The phrase “Send me a man who reads” was the tagline for a series of advertisements — print advertisements, of course — by the International Paper Company during the early 1960s. Published in several magazines including “Reader’s Digest,” the series featured biographies and vignettes about different people and what they liked to read.

The implication of the title was that reading is not only a beneficial habit, but also the foremost skill a person — man or woman — can possess. The moral was that there is no greater predictor of success in life than how much and what an individual chooses to read.

Numerous studies have determined that reading as a hobby has been on the decline in the United States for several decades. The time previously spent in reading books is now being used for watching movies and television, playing video games, surfing the internet, or one of many other pastimes. It’s true that reading, or even listening, to words is required for many of those interests, and those experiences can be enlightening as well. But meanwhile, books — especially the classics from generations past — are gathering dust on shelves somewhere.

That’s why it was rewarding to find myself in a small audience at the Howard Payne University Theatre last month, listening to students offer their semester finals in Dr. Nancy Jo Humfeld’s oral interpretation class. The fine arts of literature, dramatic performance, and oral presentation came together for about an hour. Seven selections of works by authors ranging from John Steinbeck to Shel Silverstein, and from Edgar Allen Poe to David Sedaris, were presented by talented students.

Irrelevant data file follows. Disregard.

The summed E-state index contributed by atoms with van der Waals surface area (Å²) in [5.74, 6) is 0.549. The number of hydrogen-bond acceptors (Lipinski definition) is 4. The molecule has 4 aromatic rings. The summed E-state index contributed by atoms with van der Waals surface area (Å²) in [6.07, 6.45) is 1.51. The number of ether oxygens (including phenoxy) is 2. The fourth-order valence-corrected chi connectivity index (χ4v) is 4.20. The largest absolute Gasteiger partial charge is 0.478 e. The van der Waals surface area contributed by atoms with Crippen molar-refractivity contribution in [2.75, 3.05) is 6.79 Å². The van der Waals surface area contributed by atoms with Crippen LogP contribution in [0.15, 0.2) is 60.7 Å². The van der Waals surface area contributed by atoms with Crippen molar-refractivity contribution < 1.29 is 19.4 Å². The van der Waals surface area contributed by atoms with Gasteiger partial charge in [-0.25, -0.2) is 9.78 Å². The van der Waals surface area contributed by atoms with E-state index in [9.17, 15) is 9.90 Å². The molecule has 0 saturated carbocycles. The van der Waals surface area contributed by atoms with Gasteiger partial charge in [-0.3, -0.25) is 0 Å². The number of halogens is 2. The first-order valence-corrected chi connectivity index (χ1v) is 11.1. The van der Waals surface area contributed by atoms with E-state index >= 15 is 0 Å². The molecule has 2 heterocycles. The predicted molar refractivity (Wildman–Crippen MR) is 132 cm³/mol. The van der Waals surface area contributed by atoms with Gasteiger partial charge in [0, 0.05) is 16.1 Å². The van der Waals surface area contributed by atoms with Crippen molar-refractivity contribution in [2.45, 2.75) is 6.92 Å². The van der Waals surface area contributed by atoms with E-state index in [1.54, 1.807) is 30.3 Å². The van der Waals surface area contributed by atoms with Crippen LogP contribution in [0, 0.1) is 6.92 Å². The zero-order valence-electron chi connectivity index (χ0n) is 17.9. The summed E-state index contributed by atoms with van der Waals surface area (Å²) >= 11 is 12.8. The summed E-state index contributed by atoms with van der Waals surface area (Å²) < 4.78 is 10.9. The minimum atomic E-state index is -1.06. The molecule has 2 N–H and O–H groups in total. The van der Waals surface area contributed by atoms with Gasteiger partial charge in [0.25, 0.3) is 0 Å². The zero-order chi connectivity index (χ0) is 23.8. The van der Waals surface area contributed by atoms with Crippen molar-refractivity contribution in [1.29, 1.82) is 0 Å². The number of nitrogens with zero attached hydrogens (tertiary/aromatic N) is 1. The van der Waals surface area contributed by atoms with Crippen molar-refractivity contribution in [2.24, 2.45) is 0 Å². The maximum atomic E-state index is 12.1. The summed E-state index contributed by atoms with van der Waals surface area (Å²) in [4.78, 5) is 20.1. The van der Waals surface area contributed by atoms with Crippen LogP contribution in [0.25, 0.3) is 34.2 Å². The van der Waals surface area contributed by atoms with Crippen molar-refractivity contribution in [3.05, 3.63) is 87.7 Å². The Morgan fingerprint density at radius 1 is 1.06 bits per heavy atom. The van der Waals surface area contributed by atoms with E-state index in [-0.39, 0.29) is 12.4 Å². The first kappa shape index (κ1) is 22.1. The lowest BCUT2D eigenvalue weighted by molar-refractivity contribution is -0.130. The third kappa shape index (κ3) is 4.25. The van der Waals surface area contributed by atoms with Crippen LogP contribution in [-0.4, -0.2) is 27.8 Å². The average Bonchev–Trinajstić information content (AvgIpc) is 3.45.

It was a rewarding experience, indeed. If you’re not going to take the time to read, perhaps having someone read to you is the next best thing.

Let’s put the emphasis on “next best,” because while listening to someone recite literature is a special experience, it’s also something different.

A published report on one of those reading studies examined the idea that while traditional books are losing favor, many consumers are embracing electronic books. Authors may even prefer them, because I learned a few years ago that the writers make more money on electronic book sales than they do from printed books. The printed volume does cost more, but much of that purchase price pays publishing and distribution expenses.

Authors’ profits aside, the printed versions of books continue to give most readers more satisfaction than electronic varieties. There’s something special about the printed page. The enjoyment of progressing through paper pages can’t be matched, with the side in your right hand getting smaller and the left getting bigger. Some readers even say the unique aroma of books is something magical.

Another point is even more significant to the discussion. Some studies have found that readers are able to remember more details about what they’ve read when they use printed books as compared to the digital versions. That may be something to consider as textbooks increasingly go electronic. Fortunately, the most important information contained in those textbooks, and other information that’s not, is reinforced by teachers and professors during class.

Sometimes, the bottom line is indeed “the bottom line.” Digital books are less expensive to buy and more conveniently stored. If that means we read more as a result, that’s all the better. But let’s not forget what we lose when we don’t hold a printed book in our hands.


Gene Deason is editor emeritus of the Brownwood Bulletin. His column appears on Fridays. He may be contacted at